When a driver is using the simulator Neil is talking to them calmly, offering praise and suggestions for improvement. He can rerun the screen at any time in slow motion to further demonstrate principles. It also has full datalogging so a drivers performance can be kept on record.

The big question about any simulator is how closely does performance on it relate to real life? Hazlewood says it’s pretty close, and that he rarely sees a large discrepancy between the performance of a driver on the track and on the simulator. Neil says that the only thing training on the simulator can’t replicate is the bravery needed to race successfully.

The software for the new kart simulator has also been specially developed, and the first track will be Whilton Mill as Fusion are based there.

The iZone Academy:
The iZone Academy will give kart drivers of all ages the chance to benefit from expert tuition at iZone’s state of the art facilities, with courses tailored to every level of karting, from beginners to top championship contenders.

The course has been established with the sole aim of demonstrating how much laptime can be found by improving a driver’s skill level and personal performance rather than spending thousands of pounds on equipment. The course represents superb value for money as participants will learn the key skills they will be need throughout their karting and motorsport careers.

Split into six half-day sessions running during school half terms and holidays, the course will accommodate a maximum of 40 drivers who will be divided into groups based on age and level of experience. It will be adapted for the different needs of everyone from new Cadets to more experienced drivers. Drivers will be split into pairs with an instructor for each pair and time will be roughly split between the classroom, the gym and the simulator and Zone Room. One driver will be on the simulator and one in the Zone Room.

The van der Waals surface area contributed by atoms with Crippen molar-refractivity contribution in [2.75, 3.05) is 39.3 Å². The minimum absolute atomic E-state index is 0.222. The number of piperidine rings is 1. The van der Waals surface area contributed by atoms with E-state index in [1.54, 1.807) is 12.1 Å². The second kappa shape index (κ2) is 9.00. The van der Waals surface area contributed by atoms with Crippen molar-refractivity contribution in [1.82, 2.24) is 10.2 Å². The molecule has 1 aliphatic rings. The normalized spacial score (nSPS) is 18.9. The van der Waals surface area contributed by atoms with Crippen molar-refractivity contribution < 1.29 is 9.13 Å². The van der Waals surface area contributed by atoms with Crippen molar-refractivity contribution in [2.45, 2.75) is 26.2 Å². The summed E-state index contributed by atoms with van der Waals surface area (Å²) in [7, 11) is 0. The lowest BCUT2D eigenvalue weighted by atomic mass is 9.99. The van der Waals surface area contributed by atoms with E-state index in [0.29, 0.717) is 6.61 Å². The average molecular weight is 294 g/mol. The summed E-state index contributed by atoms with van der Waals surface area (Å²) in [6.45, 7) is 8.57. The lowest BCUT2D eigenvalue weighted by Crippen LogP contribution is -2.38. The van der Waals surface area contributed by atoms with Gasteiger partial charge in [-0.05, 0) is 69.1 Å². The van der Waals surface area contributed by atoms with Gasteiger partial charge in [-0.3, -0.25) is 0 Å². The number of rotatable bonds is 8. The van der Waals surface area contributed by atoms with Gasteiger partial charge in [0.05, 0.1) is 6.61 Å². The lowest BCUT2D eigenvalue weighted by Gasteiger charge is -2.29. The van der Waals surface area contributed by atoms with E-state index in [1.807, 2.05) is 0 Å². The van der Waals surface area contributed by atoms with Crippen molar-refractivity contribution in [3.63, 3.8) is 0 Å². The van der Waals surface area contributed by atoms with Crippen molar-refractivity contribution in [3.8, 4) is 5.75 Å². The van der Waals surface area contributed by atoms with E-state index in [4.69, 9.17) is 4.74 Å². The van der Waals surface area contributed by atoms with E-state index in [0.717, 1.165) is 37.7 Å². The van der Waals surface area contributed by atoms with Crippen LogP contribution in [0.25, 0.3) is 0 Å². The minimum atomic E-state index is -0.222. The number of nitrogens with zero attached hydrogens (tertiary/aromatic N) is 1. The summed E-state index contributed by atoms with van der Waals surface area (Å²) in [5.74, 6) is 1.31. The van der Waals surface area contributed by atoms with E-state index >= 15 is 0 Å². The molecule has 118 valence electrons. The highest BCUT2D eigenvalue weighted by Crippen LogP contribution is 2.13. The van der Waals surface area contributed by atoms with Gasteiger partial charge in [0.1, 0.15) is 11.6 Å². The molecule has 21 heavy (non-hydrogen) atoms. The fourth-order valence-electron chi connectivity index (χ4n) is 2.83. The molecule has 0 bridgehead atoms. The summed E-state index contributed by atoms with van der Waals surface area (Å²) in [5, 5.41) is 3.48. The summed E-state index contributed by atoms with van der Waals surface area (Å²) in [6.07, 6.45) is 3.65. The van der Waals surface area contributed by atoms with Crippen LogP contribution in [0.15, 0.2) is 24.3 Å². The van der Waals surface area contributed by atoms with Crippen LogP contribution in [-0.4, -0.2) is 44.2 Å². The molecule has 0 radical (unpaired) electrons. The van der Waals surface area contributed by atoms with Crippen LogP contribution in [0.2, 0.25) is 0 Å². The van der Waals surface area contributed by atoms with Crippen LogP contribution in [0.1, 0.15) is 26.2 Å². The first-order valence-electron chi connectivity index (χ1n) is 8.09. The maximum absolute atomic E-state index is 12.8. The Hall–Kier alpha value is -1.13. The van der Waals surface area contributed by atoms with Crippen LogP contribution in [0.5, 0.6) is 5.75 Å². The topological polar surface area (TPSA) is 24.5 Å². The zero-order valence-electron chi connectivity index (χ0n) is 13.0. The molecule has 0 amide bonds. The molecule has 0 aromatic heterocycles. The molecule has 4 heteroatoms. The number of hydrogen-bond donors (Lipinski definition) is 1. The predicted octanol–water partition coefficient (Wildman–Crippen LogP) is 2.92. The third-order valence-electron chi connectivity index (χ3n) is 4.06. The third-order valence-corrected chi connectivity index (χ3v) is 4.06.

The best six drivers will be chosen on merit for a practical assessment at Whilton Mill, with further detailed instruction and demonstrations on how to implement their new-found techniques. Following the assessment, one driver will be chosen to receive support from Elite Driver Management to continue their training and assist in guiding their racing career.

The Academy programme has been developed with Fusion Motorsport’s Dan Hazlewood, utilising his experience from racing himself and running Cadet kart teams for eight years in which he has secured major championships every season.

John Pratt, iZone’s Performance Director says “It is now a recognised fact that good habits on track need to be developed from a karter’s early stages and the iZone Karting Academy will teach kart drivers of all levels of experience the ‘core’ skills that will carry them through their entire motorsport careers. We have put together a cost effective programme that fits in with school holidays and that hones skills on and off track which will make a real difference in performance to a driver at any level. There is never a shortage of young karters with talent and we aim to give Academy pupils the skills that set them apart from the rest.”

The course will cover the following topics:
Driving technique using iZone’s Kart Simulator